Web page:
After an entire weekend full of upbeat and fresh music shows, the New Noise Festival concluded with their Block Party at the Funk Zone featuring Gardens & Villa and Run the Jewels, on Sunday, Oct. 18. Bustling food trucks lined the venue, which spanned a small outdoor stretch of parking lot.
The audience was fairly heterogeneous. In one corner of the venue, a visibly annoyed high school student tried to escape his hovering mother. In another section, an elderly couple slowly crept towards the main stage. Most of the young adults congregated at the beer garden.
Gardens & Villa took the stage. Immediately, the crowd synced up with Garden’s keyboard-heavy indie pop music. Crowd members couldn’t look away from the psychedelic light show onstage and grooved along to Chris Lynch’s slight raspy but ethereal vocals.
Lynch unexpectedly punctuated Garden’s colorful set with his flute. Projections of spindly spiders on the wall accompanied the Lynch’s flute.
Before Run the Jewels went on, some fans rushed to the front to ensure that anyone who was less than six feet tall had a very difficult time seeing anything other than a sea of shoulders and heads. Adam Schmidt, a second-year computer science major, UCSB’s College of Creative Studies said, “The sound guy came up and did sound checks for 15 minutes which were punctuated by his ‘Yeahs’ and ‘Alrights,’ sounding like a slightly more decipherable Lil John record stuck on repeat.” The man onstage instead “seemed to be doing his job of hyping pretty well, as soon the fans were cheering loudly for Run the Jewels,” Schmidt said.
Finally, RtJ MCs El-P and Killer Mike made their grand appearance, in the process driving some fans into a frantic mosh pit in the middle of the audience. The duo opened up not with one of their own songs, but instead led the crowd in a rousing rendition of a “We Are the Champions” sing-along, while El-P proclaimed that he had gained superpowers from all of the weed he smoked before the show.
Run the Jewel’s set had no shortage of vulgarity — middle fingers and drug references were staples throughout the night — but the duo did not hesitate to voice their political opinions or call out fans who they felt were restricting anyone else’s enjoyment. Killer Mike and El-P made their disapproval of the government clear, and told a daring photographer who saw fit to climb the railing that he had to move because “[the photographer’s] dick is in kids’ faces.” These instances where the duo spoke what was on their minds served to amp the crowd’s excitement to a higher level than it already was.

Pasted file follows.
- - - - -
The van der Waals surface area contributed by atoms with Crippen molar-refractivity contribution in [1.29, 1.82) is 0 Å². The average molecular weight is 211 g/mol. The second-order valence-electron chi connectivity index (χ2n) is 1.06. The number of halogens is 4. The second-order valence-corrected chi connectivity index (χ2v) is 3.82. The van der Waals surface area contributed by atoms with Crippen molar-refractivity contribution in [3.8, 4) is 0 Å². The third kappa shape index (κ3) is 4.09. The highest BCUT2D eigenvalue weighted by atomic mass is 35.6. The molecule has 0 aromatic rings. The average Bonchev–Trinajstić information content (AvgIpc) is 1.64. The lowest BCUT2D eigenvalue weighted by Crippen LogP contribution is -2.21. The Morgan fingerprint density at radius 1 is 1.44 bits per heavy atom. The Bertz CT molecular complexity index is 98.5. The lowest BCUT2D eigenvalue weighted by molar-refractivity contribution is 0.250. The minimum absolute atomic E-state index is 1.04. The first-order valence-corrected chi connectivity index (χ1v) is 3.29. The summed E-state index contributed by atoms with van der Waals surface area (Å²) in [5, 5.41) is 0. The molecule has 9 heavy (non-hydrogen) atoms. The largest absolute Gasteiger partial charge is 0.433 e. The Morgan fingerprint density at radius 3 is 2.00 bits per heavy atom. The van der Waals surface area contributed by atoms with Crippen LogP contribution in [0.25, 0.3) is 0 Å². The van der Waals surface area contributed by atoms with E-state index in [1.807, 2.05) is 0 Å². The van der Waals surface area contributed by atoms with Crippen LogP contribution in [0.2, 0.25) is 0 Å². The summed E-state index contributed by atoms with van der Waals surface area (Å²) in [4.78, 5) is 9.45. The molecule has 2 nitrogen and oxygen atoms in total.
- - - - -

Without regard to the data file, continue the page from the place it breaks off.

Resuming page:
To add to the energy, the chemistry between the rappers was palpable. “Honestly I heard they were really good performers before and they pretty much kept up with that reputation; the energy was really good and they were hilarious,” Chet Manley, a UC Santa Cruz graduate student, said. “Killer Mike and El-P are adorable together; they totally had like a bromance thing going on.” The end result was that nobody in the crowd ever stopped moving — the guys in the mosh pit went from pushing each other around to punching each other in the face, and everyone else quickly forgot any inhibitions they may have had about dancing in front of strangers.
Eventually, after a much requested encore, Run the Jewels finished their set and left the stage, leaving everyone in the audience with dazzling memories and sore bodies. “In essence, Run the Jewels captured the spirit of the crowd and ran f*cking laps with it … Well worth 25 dollars and far cheaper than a diamond necklace,” Schmidt concluded.